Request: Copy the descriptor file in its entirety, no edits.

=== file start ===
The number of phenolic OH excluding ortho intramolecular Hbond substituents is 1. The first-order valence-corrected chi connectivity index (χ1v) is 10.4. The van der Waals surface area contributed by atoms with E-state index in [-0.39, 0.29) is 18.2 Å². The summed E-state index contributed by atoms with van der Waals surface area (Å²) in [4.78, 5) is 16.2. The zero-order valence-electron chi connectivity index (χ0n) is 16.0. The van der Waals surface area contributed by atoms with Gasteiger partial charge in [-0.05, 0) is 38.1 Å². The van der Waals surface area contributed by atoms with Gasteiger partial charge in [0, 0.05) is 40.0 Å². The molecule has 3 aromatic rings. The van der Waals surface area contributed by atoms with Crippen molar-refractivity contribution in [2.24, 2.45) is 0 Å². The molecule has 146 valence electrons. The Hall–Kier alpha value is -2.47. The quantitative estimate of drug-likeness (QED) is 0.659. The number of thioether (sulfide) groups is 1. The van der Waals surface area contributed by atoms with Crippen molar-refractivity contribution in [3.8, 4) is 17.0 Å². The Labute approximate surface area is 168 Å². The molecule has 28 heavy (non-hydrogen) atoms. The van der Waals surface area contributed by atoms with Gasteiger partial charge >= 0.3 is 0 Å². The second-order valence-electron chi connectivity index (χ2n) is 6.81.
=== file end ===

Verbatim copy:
The number of phenolic OH excluding ortho intramolecular Hbond substituents is 1. The first-order valence-corrected chi connectivity index (χ1v) is 10.4. The van der Waals surface area contributed by atoms with E-state index in [-0.39, 0.29) is 18.2 Å². The summed E-state index contributed by atoms with van der Waals surface area (Å²) in [4.78, 5) is 16.2. The zero-order valence-electron chi connectivity index (χ0n) is 16.0. The van der Waals surface area contributed by atoms with Gasteiger partial charge in [-0.05, 0) is 38.1 Å². The van der Waals surface area contributed by atoms with Gasteiger partial charge in [0, 0.05) is 40.0 Å². The molecule has 3 aromatic rings. The van der Waals surface area contributed by atoms with Crippen molar-refractivity contribution in [2.24, 2.45) is 0 Å². The molecule has 146 valence electrons. The Hall–Kier alpha value is -2.47. The quantitative estimate of drug-likeness (QED) is 0.659. The number of thioether (sulfide) groups is 1. The van der Waals surface area contributed by atoms with Crippen molar-refractivity contribution in [3.8, 4) is 17.0 Å². The Labute approximate surface area is 168 Å². The molecule has 28 heavy (non-hydrogen) atoms. The van der Waals surface area contributed by atoms with Gasteiger partial charge >= 0.3 is 0 Å². The second-order valence-electron chi connectivity index (χ2n) is 6.81.